While Coke’s ingredients are well-known, the exact recipe of Coca-Cola is a secret. The company produces a syrup concentrate to sell to its licensed bottlers around the world. The bottlers then add filtered water and sweeteners with the concentrate to produce the final products in cans and bottles.

The bottlers then sell, distribute, and merchandise the finished products to retail outlets, restaurants, petrol stations, newsagents, corner shops and many more. It is not therefore hard to imagine how Coca-Cola products are available even in remote areas in many countries. It is worth mentioning that the shapes and sizes of the bottles are predefined by the Coca-Cola Company, not by the bottlers.

Promotion in the marketing mix of Coca-Cola

Promotion in the marketing mix of Coca-Cola usually refers to how the company communicates with its customers and stakeholders. The cost of maintaining the position of the global leader in the beverage industry is not cheap! The Coca-Cola Company spent a total of $3.499 billion in 2014, $3.266 billion in 2013 and $3.342 billion in 2012 in advertising globally. The total advertising spending for the year 2018 was approximately $4.1 billion. This is massive!

The Coca-Cola Company uses a variety of promotional strategies to take its messages to the customers. It uses different types of media for its advertising campaigns. Media e.g. TV, the Internet, newspapers, and social media have all been used by the company. The company also makes use of different sales promotion techniques. For example, it offers special incentives and bulk-buying discounts to the distributors and the retailers.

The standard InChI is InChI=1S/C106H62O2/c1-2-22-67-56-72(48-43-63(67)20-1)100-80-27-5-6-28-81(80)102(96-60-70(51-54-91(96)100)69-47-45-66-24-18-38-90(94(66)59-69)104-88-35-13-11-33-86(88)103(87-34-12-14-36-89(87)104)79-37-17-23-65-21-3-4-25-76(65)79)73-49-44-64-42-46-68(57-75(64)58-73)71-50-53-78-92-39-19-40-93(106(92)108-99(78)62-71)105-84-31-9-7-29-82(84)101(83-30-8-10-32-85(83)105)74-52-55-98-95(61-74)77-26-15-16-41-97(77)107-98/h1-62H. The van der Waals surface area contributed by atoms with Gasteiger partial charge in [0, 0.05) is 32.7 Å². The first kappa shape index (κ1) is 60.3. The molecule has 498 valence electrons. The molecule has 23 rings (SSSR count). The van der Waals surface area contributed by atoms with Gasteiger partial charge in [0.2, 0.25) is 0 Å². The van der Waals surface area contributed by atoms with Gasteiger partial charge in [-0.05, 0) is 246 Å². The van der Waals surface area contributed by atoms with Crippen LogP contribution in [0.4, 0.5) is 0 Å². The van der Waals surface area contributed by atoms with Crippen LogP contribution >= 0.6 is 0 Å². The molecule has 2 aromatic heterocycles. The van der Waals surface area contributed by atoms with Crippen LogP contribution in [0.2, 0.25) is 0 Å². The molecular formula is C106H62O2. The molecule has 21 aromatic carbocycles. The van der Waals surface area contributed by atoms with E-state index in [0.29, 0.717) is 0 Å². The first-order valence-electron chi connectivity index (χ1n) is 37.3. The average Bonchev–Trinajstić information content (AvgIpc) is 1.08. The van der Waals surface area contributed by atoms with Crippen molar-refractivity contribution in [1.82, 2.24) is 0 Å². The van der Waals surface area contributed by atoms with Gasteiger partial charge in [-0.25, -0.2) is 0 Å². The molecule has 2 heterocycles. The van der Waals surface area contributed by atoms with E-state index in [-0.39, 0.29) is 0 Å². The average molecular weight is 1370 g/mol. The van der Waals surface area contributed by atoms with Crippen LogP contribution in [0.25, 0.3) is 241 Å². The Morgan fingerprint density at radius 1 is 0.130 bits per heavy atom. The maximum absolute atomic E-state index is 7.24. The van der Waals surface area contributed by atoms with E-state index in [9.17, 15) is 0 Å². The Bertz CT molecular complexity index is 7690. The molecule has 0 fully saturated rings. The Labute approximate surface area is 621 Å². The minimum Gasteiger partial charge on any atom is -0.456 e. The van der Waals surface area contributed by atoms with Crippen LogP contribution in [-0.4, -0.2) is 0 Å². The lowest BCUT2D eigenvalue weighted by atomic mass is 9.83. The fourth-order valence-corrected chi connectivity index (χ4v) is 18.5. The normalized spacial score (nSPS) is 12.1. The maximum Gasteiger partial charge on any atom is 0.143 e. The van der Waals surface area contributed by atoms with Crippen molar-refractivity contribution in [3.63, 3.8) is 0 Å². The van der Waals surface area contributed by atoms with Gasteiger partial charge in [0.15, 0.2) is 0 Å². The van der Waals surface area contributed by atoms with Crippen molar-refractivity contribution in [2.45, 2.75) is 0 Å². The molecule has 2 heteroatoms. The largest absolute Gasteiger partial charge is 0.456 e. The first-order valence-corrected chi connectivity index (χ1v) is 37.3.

The Coca-Cola Company has a long history of sponsoring major events, organisations and projects. It is the sponsor of American Idol, Apple iTunes, BET Network, NASCAR, NBA, NCAA, the Olympic Games, and others. It is the longest continuous corporate partner of the Olympic Games. The company’s partnership with the Olympic Games started in 1928 with the Amsterdam 1928 Olympics (The Coca-Cola Company, 2020). The Coca-Cola Company has also been one of the longest-standing corporate partners of FIFA since 1974. The partnership has been extended until 2030 (FIFA, 2017).

We hope the article has helped you explore the marketing mix of Coca-Cola. You may also like reading Marketing mix of Tesco and SWOT analysis of Coca-Cola. Other relevant articles for you are:

Competitors of Coca-Cola

Marketing mix of Pepsi (PepsiCo)

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Last update: 04 January 2020

References/further reading

Lancaster, G. & Reynolds, P. (2004) Marketing, 1st Edition, Palgrave Macmillan

Statista (2019) The Coca-Cola Company’s net operating revenues worldwide from 2007 to 2018, available at: (accessed 29 November 2019)

The Coca-Cola Company (2020) About us, available at (Accessed 02 January 2020)

Photo credit: Pixabay

Author: M Rahman

M Rahman writes extensively online with an emphasis on business management, marketing, and tourism. He is a lecturer in Management and Marketing. He holds an MSc in Tourism & Hospitality from the University of Sunderland. Also, graduated from Leeds Metropolitan University with a BA in Business & Management Studies and completed a DTLLS (Diploma in Teaching in the Life-Long Learning Sector) from London South Bank University.